Our Curated Lives

Like it or not, our lives are curated. Yet some businesses believe they must rely only on content they’ve created themselves.

Walking down the aisles of my local supermarket the other day, it occurred to me that when it comes to groceries, the grocer plays a role similar to Google. In the grocery store, it is all about shelf placement – the prime middle spaces on the shelves are more likely to attract buyers than the bottom shelves. And the grocer demands extra merchandising fees for this prime real estate. In Google’s case, prime placement is at the top of the search results – and getting on the top is determined by who pays Google the most through SEO or Google Adwords. Both require pay-to-play – one for groceries, the other for content – and both are curators who are influencing buyer behavior to optimize their businesses. Nothing wrong with that – it is free enterprise in the most basic form. But it is worth considering how fundamental curation is in our daily lives.

Curation is critical because we are faced with a virtually endless list of choices – whether for canned soup, toothpaste, video clips, or news reports. Someone – or something – must put order in this chaos, whether it is your supermarket’s merchandising manager or Google’s content placement algorithms. Consider a museum, where a curator decides which small fraction of the museum’s countless artifacts will be displayed for public viewing. Or the librarian, deciding which of the millions of books in print will occupy the library’s precious shelf space. Often the curation comes with annotation – in the museum, annotation is obvious, as the staff goes to great lengths to explain why the pieces that they have chosen to display is important. Or the local book store, where often we see hand-written “staff picks,” intended to help the buyer purchase the right book.

Considering how fundamental curation and curators are in our daily lives, I find it curious that many businesses or brands insist on using only original content in communicating the intended messages to their prospective customers or constituents. This would be analogous to an art museum displaying only pieces that the museum contracted to have painted or sculpted. Not only would this lack variety, and make for a pretty boring viewer experience, but the museum would lack credibility, being seen as parochial and biased in displaying only the works they commissioned. As consumers, individual and business buyers want sufficent education to make the right choices. We want to believe that those we are buying from are the experts in their fields – the authority – but also that they are unbiased at some level. And to be unbiased, a business needs to supplement their own original content with respected third-party content – whether that third party content is Campbell’s soup as an alternative to the in-house brand – or a third party content in the form of a blog or research report relevant to a specific brand or product.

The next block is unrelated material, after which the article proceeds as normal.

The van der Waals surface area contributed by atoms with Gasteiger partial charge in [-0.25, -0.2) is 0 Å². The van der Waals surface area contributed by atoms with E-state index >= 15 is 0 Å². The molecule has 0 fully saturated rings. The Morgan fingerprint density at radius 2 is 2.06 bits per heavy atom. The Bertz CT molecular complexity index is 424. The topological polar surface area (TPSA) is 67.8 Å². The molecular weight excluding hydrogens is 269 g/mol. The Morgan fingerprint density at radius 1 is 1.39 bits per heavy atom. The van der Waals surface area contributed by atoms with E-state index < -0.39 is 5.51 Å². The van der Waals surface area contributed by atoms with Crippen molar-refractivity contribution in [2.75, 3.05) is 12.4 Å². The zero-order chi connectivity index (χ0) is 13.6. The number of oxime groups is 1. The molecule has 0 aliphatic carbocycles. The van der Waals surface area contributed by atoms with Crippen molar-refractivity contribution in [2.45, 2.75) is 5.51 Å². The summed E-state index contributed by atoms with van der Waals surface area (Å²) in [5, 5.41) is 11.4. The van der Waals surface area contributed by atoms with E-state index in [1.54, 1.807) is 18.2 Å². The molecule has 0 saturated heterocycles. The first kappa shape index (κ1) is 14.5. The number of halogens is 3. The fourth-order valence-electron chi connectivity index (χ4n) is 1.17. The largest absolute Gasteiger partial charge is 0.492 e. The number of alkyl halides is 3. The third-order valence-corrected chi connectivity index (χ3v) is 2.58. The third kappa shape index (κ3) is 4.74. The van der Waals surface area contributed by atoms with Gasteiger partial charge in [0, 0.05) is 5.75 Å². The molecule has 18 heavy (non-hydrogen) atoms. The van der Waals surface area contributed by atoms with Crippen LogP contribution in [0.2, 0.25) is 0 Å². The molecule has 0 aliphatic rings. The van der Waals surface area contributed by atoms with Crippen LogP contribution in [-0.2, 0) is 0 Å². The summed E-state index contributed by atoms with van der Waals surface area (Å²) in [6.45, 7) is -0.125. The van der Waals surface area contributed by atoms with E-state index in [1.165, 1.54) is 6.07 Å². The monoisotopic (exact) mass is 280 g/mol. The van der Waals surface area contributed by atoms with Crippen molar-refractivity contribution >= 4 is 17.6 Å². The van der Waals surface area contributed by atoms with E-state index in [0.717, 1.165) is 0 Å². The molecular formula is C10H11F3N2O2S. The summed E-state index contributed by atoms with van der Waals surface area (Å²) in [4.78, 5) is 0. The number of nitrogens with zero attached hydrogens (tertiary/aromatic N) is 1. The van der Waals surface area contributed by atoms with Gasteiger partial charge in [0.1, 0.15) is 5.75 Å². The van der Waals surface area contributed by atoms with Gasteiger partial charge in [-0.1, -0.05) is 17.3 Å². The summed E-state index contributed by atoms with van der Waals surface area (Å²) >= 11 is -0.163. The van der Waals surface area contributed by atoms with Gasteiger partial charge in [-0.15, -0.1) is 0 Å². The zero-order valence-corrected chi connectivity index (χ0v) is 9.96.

But as noted above, given these vast oceans of content we all swim in every day, how is a brand or business able to sift through all the noise and uncover third-party content that is truly relevant to the products they are promoting? Trying to find it by searching is futile, for as noted above, Google will find what makes Google the most money – which is not necessarily the content you want. And while social networks offer some spontaneity and serendipity, most of this content is recycled/re-tweeted, or re-posted from the same sources, creating a digital-social-content echo chamber. And when unique or interesting content does fly across the Twitter feed, you’d better be there – for this information is ephemeral, with Twitter information half-lives measured in minutes.

So, no surprise, Trapit offers an answer. Trapit will do the heavy lifting, tapping into massive streams of real-time information, grabbing the pieces that are relevant to your business or product, to your brand or your people. It serves up this content in an easily consumable display, allowing you or your team to continue the curation process Trapit has started by providing features to allow the section of media types (text, video, or both and, coming soon, audio content). Trapit allows curation capabilities like modifying the title, summary, or photo in the content synopsis, or adding your own value through annotation of the piece. And once you’ve decided which content is ready to publish alongside your original material, Trapit provides the widest variety of distribution endpoints – be it your web site, mini-site, social networks, mobile devices, or select applications. Trapit even offers a custom-branded iPad application as the vehicle to reach your constituents with the right content at the right time. And then Trapit proves the analytical capability that allows you to see which of your content is working – and that which is not.

In short, we live in a world of near constant curation. Trapit gives your business the power to curate – the tools you need to effectively and efficiently discover, curate, and distribute credible information that will help influence your audience while building your reputation as the authority in your field. Curate with Trapit and don’t worry about paying for prime placement…you will stand out through the delivery of compelling content that captures the hearts and minds of your audience.

– Gary

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